fathers are more invested and more sympathetic towards baby crying
72 of 584
dunncoks are polygnous (sev mates) to increase how much male helps with rearing what does she do?
beats up the other female, Fs very aggressive as have high levels of testosterone when polygnous
73 of 584
what was trhe experiment done on guinea pigs that shows testosterone controls motivation to mate?
males were castrated, once castrated sex motivation declined, inject testosterone motivation goes back up
74 of 584
in drosophila males compete for fertilisation how do males stop anyone fertilising her after he does?
he seals ip the female, male stays on female as warning to others, mixes antiacradizziacs with sperm so F doesnt want to be inseminated
75 of 584
what do male drosophila transfer to females in sex?
sex peptide
76 of 584
what happens if the M drosophila is unable to transfer the sex peptide to F?
likely to copulate again, as if she hasnt mated just like a virgin fruit fly
77 of 584
what was Francis Galton (darwins cousin) idea?
intelligence is inherited, lead to eugenics
78 of 584
what did Oskar Heinroth look at?
comparative studies of duck courtship displays
79 of 584
what is behavioural ecology?
there's a genetic cause for most behavior and focus is on the adaptive significance
80 of 584
what is a difference between human and avian vision?
birds can have more than one fovea eg falcons
81 of 584
what is there a compromise between with eyesight?
sensitivity and resolution
82 of 584
what is another constraint on bird eye sight?
size of eye, too big then too heavy can't fly
83 of 584
what do conce cells of birds and reptiles contain?
a coloured oil droplet
84 of 584
how many cones cells do humans have?
85 of 584
how many cone cells do birds have?
86 of 584
what is the extra cone for in birds?
seeing UV
87 of 584
why do birds need to see in UV?
urine trails of prey, male quality they're colours give off uv birds glow
88 of 584
structure of avian cochlea?
sensory epithelium consists of hair cellsand supoorting cells rest on basilar membrane, hair cells from tall (superior margin) to short (inferior)
89 of 584
what is the anatomical evidence that birds have a sense of smell?
olfactory bulb size andcomplex nasal conchae
90 of 584
what is dimethyl sulphide released from?
91 of 584
who can smell dimethyl sulphide to find plankton for food?
certain albatrosses and petrels
92 of 584
what did Herman Berkhoudt study?
the sensory apparatus of the mallards bill including taste buds
93 of 584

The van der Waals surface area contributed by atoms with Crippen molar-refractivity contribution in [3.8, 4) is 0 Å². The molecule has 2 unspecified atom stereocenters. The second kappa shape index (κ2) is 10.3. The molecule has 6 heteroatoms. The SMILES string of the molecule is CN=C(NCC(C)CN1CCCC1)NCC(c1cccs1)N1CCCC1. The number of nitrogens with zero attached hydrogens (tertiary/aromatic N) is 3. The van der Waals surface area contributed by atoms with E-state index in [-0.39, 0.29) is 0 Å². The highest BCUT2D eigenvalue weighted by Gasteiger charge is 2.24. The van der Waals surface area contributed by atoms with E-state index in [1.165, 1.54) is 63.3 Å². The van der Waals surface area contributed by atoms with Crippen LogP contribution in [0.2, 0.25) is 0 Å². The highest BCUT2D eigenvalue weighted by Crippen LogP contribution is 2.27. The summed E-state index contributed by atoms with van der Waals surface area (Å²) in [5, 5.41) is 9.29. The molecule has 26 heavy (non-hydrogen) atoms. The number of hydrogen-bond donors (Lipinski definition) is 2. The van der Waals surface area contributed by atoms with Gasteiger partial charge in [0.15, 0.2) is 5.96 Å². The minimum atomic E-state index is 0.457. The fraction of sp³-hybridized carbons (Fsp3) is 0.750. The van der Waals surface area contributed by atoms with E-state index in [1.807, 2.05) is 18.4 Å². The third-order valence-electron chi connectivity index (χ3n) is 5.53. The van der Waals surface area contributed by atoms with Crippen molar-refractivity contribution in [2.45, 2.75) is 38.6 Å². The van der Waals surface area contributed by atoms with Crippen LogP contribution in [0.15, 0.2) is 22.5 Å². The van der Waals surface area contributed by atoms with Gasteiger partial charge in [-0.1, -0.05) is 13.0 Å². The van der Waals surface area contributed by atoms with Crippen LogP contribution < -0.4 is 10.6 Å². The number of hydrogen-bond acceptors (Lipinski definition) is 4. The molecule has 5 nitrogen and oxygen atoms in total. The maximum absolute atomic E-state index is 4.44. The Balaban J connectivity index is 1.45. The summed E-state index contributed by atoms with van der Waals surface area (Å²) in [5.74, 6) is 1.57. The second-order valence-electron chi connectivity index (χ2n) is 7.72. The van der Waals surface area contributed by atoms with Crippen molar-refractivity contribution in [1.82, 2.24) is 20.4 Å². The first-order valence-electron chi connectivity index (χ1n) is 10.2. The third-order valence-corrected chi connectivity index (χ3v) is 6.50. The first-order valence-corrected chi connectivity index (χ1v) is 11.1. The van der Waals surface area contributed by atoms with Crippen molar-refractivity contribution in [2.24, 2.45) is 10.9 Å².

do ducks have taste buds on their tongue?
94 of 584
where are ducks taste buds?
inside of upper and lower bill, they surround salivary glands
95 of 584
how many taste buds do ducks have?
96 of 584
what does the Turkey vulture smell from carcasses?
ethyl mercaptan (methanethiol)
97 of 584
when Bangg and Hobbs measured olfactory bulbs relative to body size who had the biggest olfactory bulb?
snow petrels
98 of 584
what makes up the touch receptor in a ducks beak?
grandry and herbst corpuscles
99 of 584
what is sensitivity in eyesight to birds?
the ability to see in poor light
100 of 584
what is resoluton?
distinguish between 2 points, how much detail can you see
101 of 584
what are benefits of living in a social group?
dilution effect lots of you less likely to get preyed on, allogrroomng, shared info+resources
102 of 584
who are key players in sperm competition?
Geoff parkers and Bob trivers
103 of 584
what is behavioural ecology?
focus on function/adaptive significance on individual selection point
104 of 584
who is the father of sperm competition?
Geoff Parkers
105 of 584
what is sperm competition?
competition between the ejaculates of two or more males for the ova of a single female
106 of 584
what did darwin assume about sexual selection?
assumed monogamy, that it was about mate acquisition only
107 of 584
what did geoff parker look at?
dung flies
108 of 584
what did geoff parker saw in dungflies?
a) females yellow dungflies mate with more than one male b) males guarded females they had mated with
109 of 584
what has to be true for altruistic behaviour to occur?
rB > C
110 of 584
what is the sociobiology debate?
should we apply natural selection to human behaviour? eg eugenics, is human beh determined by genes?
111 of 584
where is testosterone produced?